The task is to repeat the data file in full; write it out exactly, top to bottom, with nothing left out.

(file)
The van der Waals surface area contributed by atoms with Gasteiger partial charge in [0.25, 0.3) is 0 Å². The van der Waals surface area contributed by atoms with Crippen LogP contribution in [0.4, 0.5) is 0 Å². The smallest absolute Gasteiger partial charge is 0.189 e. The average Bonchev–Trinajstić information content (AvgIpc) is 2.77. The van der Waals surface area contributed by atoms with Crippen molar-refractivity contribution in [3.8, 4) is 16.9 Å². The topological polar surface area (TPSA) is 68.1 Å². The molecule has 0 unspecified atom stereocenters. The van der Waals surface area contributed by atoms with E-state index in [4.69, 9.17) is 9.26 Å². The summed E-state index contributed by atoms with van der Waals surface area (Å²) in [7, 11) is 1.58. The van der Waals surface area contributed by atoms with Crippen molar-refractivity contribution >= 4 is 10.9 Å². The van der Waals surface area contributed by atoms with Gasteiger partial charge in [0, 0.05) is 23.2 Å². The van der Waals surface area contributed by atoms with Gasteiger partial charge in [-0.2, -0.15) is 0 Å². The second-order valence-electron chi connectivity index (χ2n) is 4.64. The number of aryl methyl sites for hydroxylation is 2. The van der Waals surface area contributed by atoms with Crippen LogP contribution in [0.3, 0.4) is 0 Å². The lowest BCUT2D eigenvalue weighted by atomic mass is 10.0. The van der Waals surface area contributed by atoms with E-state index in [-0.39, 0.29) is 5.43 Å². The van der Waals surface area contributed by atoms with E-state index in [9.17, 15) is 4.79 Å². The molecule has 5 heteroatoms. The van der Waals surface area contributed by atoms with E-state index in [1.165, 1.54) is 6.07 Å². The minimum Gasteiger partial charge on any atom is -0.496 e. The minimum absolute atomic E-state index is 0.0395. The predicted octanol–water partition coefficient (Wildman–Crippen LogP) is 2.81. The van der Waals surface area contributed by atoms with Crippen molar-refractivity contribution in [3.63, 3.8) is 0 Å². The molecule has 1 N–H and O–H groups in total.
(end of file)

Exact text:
The van der Waals surface area contributed by atoms with Gasteiger partial charge in [0.25, 0.3) is 0 Å². The van der Waals surface area contributed by atoms with Crippen LogP contribution in [0.4, 0.5) is 0 Å². The smallest absolute Gasteiger partial charge is 0.189 e. The average Bonchev–Trinajstić information content (AvgIpc) is 2.77. The van der Waals surface area contributed by atoms with Crippen molar-refractivity contribution in [3.8, 4) is 16.9 Å². The topological polar surface area (TPSA) is 68.1 Å². The molecule has 0 unspecified atom stereocenters. The van der Waals surface area contributed by atoms with E-state index in [4.69, 9.17) is 9.26 Å². The summed E-state index contributed by atoms with van der Waals surface area (Å²) in [7, 11) is 1.58. The van der Waals surface area contributed by atoms with Crippen molar-refractivity contribution >= 4 is 10.9 Å². The van der Waals surface area contributed by atoms with Gasteiger partial charge in [0, 0.05) is 23.2 Å². The van der Waals surface area contributed by atoms with Gasteiger partial charge in [-0.2, -0.15) is 0 Å². The second-order valence-electron chi connectivity index (χ2n) is 4.64. The number of aryl methyl sites for hydroxylation is 2. The van der Waals surface area contributed by atoms with Crippen LogP contribution in [0.3, 0.4) is 0 Å². The lowest BCUT2D eigenvalue weighted by atomic mass is 10.0. The van der Waals surface area contributed by atoms with E-state index in [-0.39, 0.29) is 5.43 Å². The van der Waals surface area contributed by atoms with E-state index in [9.17, 15) is 4.79 Å². The molecule has 5 heteroatoms. The van der Waals surface area contributed by atoms with E-state index in [1.165, 1.54) is 6.07 Å². The minimum Gasteiger partial charge on any atom is -0.496 e. The minimum absolute atomic E-state index is 0.0395. The predicted octanol–water partition coefficient (Wildman–Crippen LogP) is 2.81. The van der Waals surface area contributed by atoms with Crippen molar-refractivity contribution in [3.63, 3.8) is 0 Å². The molecule has 1 N–H and O–H groups in total.